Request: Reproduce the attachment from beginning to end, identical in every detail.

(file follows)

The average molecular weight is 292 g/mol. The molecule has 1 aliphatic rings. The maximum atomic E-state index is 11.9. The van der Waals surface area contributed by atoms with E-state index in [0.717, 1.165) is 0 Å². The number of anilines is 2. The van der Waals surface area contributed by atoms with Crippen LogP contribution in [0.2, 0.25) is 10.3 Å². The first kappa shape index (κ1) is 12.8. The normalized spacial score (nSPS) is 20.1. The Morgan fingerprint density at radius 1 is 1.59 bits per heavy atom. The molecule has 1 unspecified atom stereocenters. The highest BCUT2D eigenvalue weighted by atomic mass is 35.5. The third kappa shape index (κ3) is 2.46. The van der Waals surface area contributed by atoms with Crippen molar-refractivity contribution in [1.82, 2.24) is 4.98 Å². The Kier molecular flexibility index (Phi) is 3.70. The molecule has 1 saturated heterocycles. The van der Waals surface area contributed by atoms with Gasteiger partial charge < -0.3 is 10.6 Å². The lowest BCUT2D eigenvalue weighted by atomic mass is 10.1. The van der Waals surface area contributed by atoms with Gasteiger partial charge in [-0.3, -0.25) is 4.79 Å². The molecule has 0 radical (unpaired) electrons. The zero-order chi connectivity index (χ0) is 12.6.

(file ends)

The average molecular weight is 292 g/mol. The molecule has 1 aliphatic rings. The maximum atomic E-state index is 11.9. The van der Waals surface area contributed by atoms with E-state index in [0.717, 1.165) is 0 Å². The number of anilines is 2. The van der Waals surface area contributed by atoms with Crippen LogP contribution in [0.2, 0.25) is 10.3 Å². The first kappa shape index (κ1) is 12.8. The normalized spacial score (nSPS) is 20.1. The Morgan fingerprint density at radius 1 is 1.59 bits per heavy atom. The molecule has 1 unspecified atom stereocenters. The highest BCUT2D eigenvalue weighted by atomic mass is 35.5. The third kappa shape index (κ3) is 2.46. The van der Waals surface area contributed by atoms with Crippen molar-refractivity contribution in [1.82, 2.24) is 4.98 Å². The Kier molecular flexibility index (Phi) is 3.70. The molecule has 1 saturated heterocycles. The van der Waals surface area contributed by atoms with Gasteiger partial charge < -0.3 is 10.6 Å². The lowest BCUT2D eigenvalue weighted by atomic mass is 10.1. The van der Waals surface area contributed by atoms with Gasteiger partial charge in [-0.3, -0.25) is 4.79 Å². The molecule has 0 radical (unpaired) electrons. The zero-order chi connectivity index (χ0) is 12.6.